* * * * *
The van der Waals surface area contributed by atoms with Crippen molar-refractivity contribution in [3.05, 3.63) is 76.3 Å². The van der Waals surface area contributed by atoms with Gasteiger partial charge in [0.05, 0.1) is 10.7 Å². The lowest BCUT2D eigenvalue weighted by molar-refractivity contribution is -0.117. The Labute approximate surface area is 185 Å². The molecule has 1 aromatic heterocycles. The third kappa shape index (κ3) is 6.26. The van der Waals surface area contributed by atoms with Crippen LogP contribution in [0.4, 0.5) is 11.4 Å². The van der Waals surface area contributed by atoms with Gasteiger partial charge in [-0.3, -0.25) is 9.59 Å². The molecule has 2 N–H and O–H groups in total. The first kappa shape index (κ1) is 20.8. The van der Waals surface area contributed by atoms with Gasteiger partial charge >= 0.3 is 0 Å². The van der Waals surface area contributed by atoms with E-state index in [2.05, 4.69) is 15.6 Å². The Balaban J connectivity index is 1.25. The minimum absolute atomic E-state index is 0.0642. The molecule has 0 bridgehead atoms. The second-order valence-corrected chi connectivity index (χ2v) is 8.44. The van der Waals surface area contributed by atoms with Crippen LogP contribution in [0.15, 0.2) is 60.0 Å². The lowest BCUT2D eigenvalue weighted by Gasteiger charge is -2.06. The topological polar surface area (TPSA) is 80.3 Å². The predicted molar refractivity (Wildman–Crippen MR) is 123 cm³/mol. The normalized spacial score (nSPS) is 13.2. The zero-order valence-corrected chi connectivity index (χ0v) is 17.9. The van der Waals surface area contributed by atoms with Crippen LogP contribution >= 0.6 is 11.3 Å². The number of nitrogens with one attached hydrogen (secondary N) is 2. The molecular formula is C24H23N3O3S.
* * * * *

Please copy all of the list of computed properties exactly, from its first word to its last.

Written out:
The van der Waals surface area contributed by atoms with Crippen molar-refractivity contribution in [3.05, 3.63) is 76.3 Å². The van der Waals surface area contributed by atoms with Gasteiger partial charge in [0.05, 0.1) is 10.7 Å². The lowest BCUT2D eigenvalue weighted by molar-refractivity contribution is -0.117. The Labute approximate surface area is 185 Å². The molecule has 1 aromatic heterocycles. The third kappa shape index (κ3) is 6.26. The van der Waals surface area contributed by atoms with Crippen LogP contribution in [0.4, 0.5) is 11.4 Å². The van der Waals surface area contributed by atoms with Gasteiger partial charge in [-0.3, -0.25) is 9.59 Å². The molecule has 2 N–H and O–H groups in total. The first kappa shape index (κ1) is 20.8. The van der Waals surface area contributed by atoms with Gasteiger partial charge >= 0.3 is 0 Å². The van der Waals surface area contributed by atoms with E-state index in [2.05, 4.69) is 15.6 Å². The Balaban J connectivity index is 1.25. The minimum absolute atomic E-state index is 0.0642. The molecule has 0 bridgehead atoms. The second-order valence-corrected chi connectivity index (χ2v) is 8.44. The van der Waals surface area contributed by atoms with Crippen LogP contribution in [0.15, 0.2) is 60.0 Å². The lowest BCUT2D eigenvalue weighted by Gasteiger charge is -2.06. The topological polar surface area (TPSA) is 80.3 Å². The predicted molar refractivity (Wildman–Crippen MR) is 123 cm³/mol. The normalized spacial score (nSPS) is 13.2. The zero-order valence-corrected chi connectivity index (χ0v) is 17.9. The van der Waals surface area contributed by atoms with Crippen LogP contribution >= 0.6 is 11.3 Å². The number of nitrogens with one attached hydrogen (secondary N) is 2. The molecular formula is C24H23N3O3S.